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 Post subject: Re: Backwards Engineering
PostPosted: Sun Feb 19, 2012 10:05 am 
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You seem to keep missing what I am saying, and jumping to wild conclusions. At least you finally mention it's a question of ethics. You almost make it seem like I need to list credentials.

I personally have been around magic now for 14 years (Though there was a 3-4 year break in the middle when I had essentially given up on it due to loosing my perceived audience, so we'll just say 10 years). For the first 3-4 years, I was highly involved in the magic scene working with guys like Stephan Soule, taking lessons from Steve Dobson, and alot of other names in magic out here in the North West. I've a large collection of material I learn from, to books on NLP for audience management, Card College volumes, Strong Magic by Ortiz (This was almost painful to read, but very elightening), and just about any teaching material by Ammar. To this day, stuff still fools me. Maybe it's because I am not looking at it as critically as I could, or I am purposefully adopting "laymen's eyes" (Which you said yourself you do) when I see magic because I love it so much. I think I WANT to be fooled, so I can feel once again that wonder of impossibility.

Remember the current example is the "Shape Shifter". It is the only one I can think of that I managed to learn (A long time ago) just by looking at it.


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 Post subject: Re: Backwards Engineering
PostPosted: Sun Feb 19, 2012 11:01 am 
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I am not jumping to any conclusions I am simply saying that is pretty much the case. Whether it is your case or not I don't know. I am simply saying that if you can't spend $30-$50 to learn the full ins and outs of an effect, "something" is wrong. Kids who lack money try and reverse engineer tricks on Youtube all day because they can't buy stuff, or are simply thieves who are too cheap to spend any money.

But as I said this hurts their performance because there is a lot of tips and subtleties they are missing. I personally never perform anything that I have not bought. As a professional it is not a big deal to buy material and to learn it properly. Those who lack experience assume they know it all and don't need the book or DVD because they figured it out from watching video. But they forget that the camera doesn't blink. Especially when they pause and rewind it repeatedly. My philosophy to beginners or even advanced magicians wanting to learn an effect properly? Just buy the darn trick. You will be glad that you did in the end, on many levels. If I didn't buy an effect I would always wonder if there was something I was missing.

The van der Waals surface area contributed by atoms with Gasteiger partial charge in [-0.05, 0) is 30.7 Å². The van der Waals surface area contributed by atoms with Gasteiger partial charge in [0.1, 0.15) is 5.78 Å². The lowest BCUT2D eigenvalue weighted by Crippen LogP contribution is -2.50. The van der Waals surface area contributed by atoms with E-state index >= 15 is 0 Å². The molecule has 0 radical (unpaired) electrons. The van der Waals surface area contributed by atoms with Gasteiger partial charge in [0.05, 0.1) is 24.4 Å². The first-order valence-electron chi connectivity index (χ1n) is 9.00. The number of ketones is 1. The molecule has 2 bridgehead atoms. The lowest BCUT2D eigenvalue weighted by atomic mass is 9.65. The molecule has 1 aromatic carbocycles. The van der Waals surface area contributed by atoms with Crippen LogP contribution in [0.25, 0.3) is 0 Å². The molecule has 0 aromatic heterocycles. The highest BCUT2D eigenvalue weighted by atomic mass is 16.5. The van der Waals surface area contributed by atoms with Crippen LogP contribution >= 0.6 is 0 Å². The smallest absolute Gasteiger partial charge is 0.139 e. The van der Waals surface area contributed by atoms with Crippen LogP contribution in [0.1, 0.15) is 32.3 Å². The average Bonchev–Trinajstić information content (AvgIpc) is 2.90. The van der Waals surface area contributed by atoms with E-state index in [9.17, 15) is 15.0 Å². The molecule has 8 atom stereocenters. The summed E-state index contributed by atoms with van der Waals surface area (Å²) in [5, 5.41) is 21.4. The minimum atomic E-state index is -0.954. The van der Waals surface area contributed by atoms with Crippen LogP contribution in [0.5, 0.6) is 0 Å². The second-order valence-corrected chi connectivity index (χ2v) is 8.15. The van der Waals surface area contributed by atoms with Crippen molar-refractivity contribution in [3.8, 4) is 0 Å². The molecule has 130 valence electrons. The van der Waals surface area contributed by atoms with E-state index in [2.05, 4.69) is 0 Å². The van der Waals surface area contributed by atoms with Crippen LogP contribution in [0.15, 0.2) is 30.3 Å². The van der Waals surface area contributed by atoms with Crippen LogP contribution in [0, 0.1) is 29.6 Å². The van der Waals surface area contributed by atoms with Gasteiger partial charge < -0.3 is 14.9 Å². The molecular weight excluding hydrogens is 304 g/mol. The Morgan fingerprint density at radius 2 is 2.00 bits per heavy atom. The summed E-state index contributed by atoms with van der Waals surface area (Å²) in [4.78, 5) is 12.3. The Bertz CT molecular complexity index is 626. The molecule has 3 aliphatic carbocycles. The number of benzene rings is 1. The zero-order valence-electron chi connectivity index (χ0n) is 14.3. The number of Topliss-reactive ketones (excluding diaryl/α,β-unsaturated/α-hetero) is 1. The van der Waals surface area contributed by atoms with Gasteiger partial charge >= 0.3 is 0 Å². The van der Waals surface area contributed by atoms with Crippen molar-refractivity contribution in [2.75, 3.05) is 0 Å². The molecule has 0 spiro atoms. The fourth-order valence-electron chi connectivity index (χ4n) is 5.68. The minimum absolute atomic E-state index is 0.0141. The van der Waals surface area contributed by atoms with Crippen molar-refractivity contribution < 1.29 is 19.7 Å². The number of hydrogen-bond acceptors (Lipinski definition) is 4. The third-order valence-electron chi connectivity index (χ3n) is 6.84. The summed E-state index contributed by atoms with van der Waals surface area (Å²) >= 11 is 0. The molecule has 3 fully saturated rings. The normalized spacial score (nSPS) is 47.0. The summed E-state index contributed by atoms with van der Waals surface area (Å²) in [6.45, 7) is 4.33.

Years ago I figured out Healed and Sealed and did it myself. But then decided to buy it just to be sure I was right. I was glad that I did, as there were tips in the book that I did not think of right away. Tips based on a lot of experience by the creator. Better yet were tips and some downloads in the PO forums which helped tremendously. It never "pays" to be cheap.


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 Post subject: Re: Backwards Engineering
PostPosted: Sun Feb 19, 2012 6:13 pm 
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I think the topic is straying a tad because you are not actually talking about an effect. This is a sleight. And I think that changes things a lot. Sure Chad Nelson sells a dvd which features one sleight(the clip shift) but it also teaches about 5 different applications for the move plus 8 routines with the move. Thus, you are actually buying an 8 effect DVD that all feature one sleight. Can the same be said about the Shapeshifter DVD? I personally don't know. Can Shapeshifter be used for anything other than a change? Can you use it for a Pass? a control? A double undercut? If not, then the going rate for a single sleight download varies between $5.00-$10.00. Why does the Shapeshifter sell for twice that?